Analysis of JK Rowling’s Harvard Commencement Speech:
The Fringe Benefits of Failure
In my previous newsletter, I talked about famous people who have overcome their introversion, managing to look and feel comfortable in the public eye. One of my favourite examples to illustrate how this is possible is J K Rowling’s Harvard Commencement Speech. She’s a self-proclaimed introvert and yet her speech, “The Fringe Benefits of Failure”, is not only witty but also moving and inspiring. Here’s the link to watch this talk:
So how does JK Rowling overcome her nervousness and give such an inspirational speech? She actually uses many different presentation techniques and I’ve listed here the most important ones. I’m sure they can also inspire you for your own presentations, whether you’re an introvert or an extrovert:
1.She portrays self-belief. She believes in what she’s saying and speaks with conviction and passion. She’s addressing the graduating students of Harvard and wants to have a positive influence on their future life choices. She shares with them her personal experiences of failure as well as the lessons she learned from the painful mistakes she made. She also evokes the heartbreak of seeing examples of terrible human suffering while working for Amnesty International. Yet, at the same time, she explains how this experience taught her to feel empathy for others. She speaks from the heart and by doing so she gains our undivided attention.
2. She uses humour. It’s important to know that anxiety is contagious, so if you show or express your nervousness to the audience, you’re going to make them feel it too. JK Rowling looks and sounds nervous at the beginning of her talk, and her voice even trembles. She no doubt knew she couldn’t control this fear, so she chose to make a joke out of it, by saying:
“The first thing I would like to say is ‘thank you.’ Not only has Harvard given me an extraordinary honour, but the weeks of fear and nausea I have endured at the thought of giving this commencement address have made me lose weight. A win-win situation!”
Although I don’t usually recommend to my clients that they evoke their nervousness to their audience, I do agree that if it’s uncontrollable the best solution is to do as JK Rowling did by making light of it.
3. A clear structure. The talk is divided into 4 parts: the introduction, the 1st theme (the benefits of failure), the 2nd theme (the importance of imagination) and the conclusion. JK Rowling integrates humour and seriousness into this structure in the following way:
She starts in a light-hearted manner, making us want to continue listening to her. Because she has our undivided attention, she can then move onto her serious subjects and make her message even more poignant. In her conclusion, she mixes seriousness with humour, leaving us feeling like we’ve just been listening to an amusing story with a strong, underlying message.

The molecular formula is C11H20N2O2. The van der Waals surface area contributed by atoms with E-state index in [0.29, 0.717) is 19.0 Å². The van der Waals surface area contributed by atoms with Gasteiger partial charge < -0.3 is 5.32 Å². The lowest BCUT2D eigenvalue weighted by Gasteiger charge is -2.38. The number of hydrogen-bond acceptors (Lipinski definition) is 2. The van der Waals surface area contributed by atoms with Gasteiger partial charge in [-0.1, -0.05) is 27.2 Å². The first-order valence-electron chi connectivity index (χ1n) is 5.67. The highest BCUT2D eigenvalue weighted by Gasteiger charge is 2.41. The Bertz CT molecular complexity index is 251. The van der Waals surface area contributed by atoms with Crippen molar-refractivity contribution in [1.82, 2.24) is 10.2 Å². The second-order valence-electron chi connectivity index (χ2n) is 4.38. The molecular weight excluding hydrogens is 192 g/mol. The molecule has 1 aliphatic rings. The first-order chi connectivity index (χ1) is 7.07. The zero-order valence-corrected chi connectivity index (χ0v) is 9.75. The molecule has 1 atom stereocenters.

4. She uses story-telling techniques. We’ve already talked about her use of humour, but there are many more story-telling techniques she uses, including the following:
- The use of contrast:
“Looking back at the 21-year-old that I was at graduation, is a slightly uncomfortable experience for the 42-year-old that she has become.” “… this man whose life had been shattered by cruelty took my hand with exquisite courtesy”
- The use of the rule of 3 (i.e. listing 3 points or facts – this is an important rhetorical device because it’s been scientifically proven that the brain retains 3 ideas better than it would 2 or 4):
“you are young, gifted and well-educated” “I still had a daughter whom I adored, and I had an old typewriter and a big idea”
- The use of metaphors:
“… rock bottom became the solid foundation on which I rebuilt my life”
- The use of ethos (i.e. an appeal to ethics – this is a means of convincing someone of the character or credibility of the persuader):
She makes a few references to her Harry Potter novels, reminding the audience of her fame and giving herself the credibility to share her experiences and give advice to the talented young people in front of her who are about to embark on, for the most part, brilliant careers.
- The use of pathos (an appeal to emotion – this is a way of convincing an audience of an argument by creating an emotional response):
She plays with the emotions of her audience as she shares her heart-wrenching experience working for Amnesty International. After making her audience laugh, she now makes them sit back and think about the horrors that humankind can inflict on each other
- She creates rapport with her audience. Throughout the talk, JK Rowling remains humble. Her voice is soft and gentle but also captivating and convincing. Her body language is unassuming but her message is powerful. She looks shy yet she exhibits self-belief. And she smiles, which is, in my opinion the most important presentation technique of all to remember:)
JK Rowling’s speech lasted 21 minutes, and the standing ovation afterward went on for almost two minutes. What better proof of the overwhelming success of this great talk delivered by one of the world’s most introverted people?!
Please don’t hesitate to contact me, either by phone on +33 (0)6 47 92 44 60 or by email at firstname.lastname@example.org. I’ll be delighted to answer any questions you have about this topic or about my coaching approach in general.
If you’ve enjoyed reading this article, please feel free to share it with family, friends and colleagues.